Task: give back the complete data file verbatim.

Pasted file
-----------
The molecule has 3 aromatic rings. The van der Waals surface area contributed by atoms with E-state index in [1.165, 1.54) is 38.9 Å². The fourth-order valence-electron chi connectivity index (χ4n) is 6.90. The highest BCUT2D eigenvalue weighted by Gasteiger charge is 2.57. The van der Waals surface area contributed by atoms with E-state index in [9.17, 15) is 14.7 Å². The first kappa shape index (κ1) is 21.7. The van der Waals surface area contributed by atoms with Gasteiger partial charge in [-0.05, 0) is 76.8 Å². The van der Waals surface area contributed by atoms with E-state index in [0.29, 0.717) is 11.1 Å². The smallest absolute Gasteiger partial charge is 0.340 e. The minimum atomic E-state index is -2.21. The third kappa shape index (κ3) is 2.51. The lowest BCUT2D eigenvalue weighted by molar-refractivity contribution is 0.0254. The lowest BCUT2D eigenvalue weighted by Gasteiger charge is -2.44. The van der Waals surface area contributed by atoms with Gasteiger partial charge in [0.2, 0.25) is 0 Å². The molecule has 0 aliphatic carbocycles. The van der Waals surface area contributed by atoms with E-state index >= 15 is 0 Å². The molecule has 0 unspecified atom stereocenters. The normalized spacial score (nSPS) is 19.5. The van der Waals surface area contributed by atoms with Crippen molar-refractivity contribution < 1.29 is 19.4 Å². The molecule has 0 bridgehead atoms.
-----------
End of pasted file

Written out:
The molecule has 3 aromatic rings. The van der Waals surface area contributed by atoms with E-state index in [1.165, 1.54) is 38.9 Å². The fourth-order valence-electron chi connectivity index (χ4n) is 6.90. The highest BCUT2D eigenvalue weighted by Gasteiger charge is 2.57. The van der Waals surface area contributed by atoms with E-state index in [9.17, 15) is 14.7 Å². The first kappa shape index (κ1) is 21.7. The van der Waals surface area contributed by atoms with Gasteiger partial charge in [-0.05, 0) is 76.8 Å². The van der Waals surface area contributed by atoms with E-state index in [0.29, 0.717) is 11.1 Å². The smallest absolute Gasteiger partial charge is 0.340 e. The minimum atomic E-state index is -2.21. The third kappa shape index (κ3) is 2.51. The lowest BCUT2D eigenvalue weighted by molar-refractivity contribution is 0.0254. The lowest BCUT2D eigenvalue weighted by Gasteiger charge is -2.44. The van der Waals surface area contributed by atoms with Gasteiger partial charge in [0.2, 0.25) is 0 Å². The molecule has 0 aliphatic carbocycles. The van der Waals surface area contributed by atoms with E-state index >= 15 is 0 Å². The molecule has 0 unspecified atom stereocenters. The normalized spacial score (nSPS) is 19.5. The van der Waals surface area contributed by atoms with Crippen molar-refractivity contribution < 1.29 is 19.4 Å². The molecule has 0 bridgehead atoms.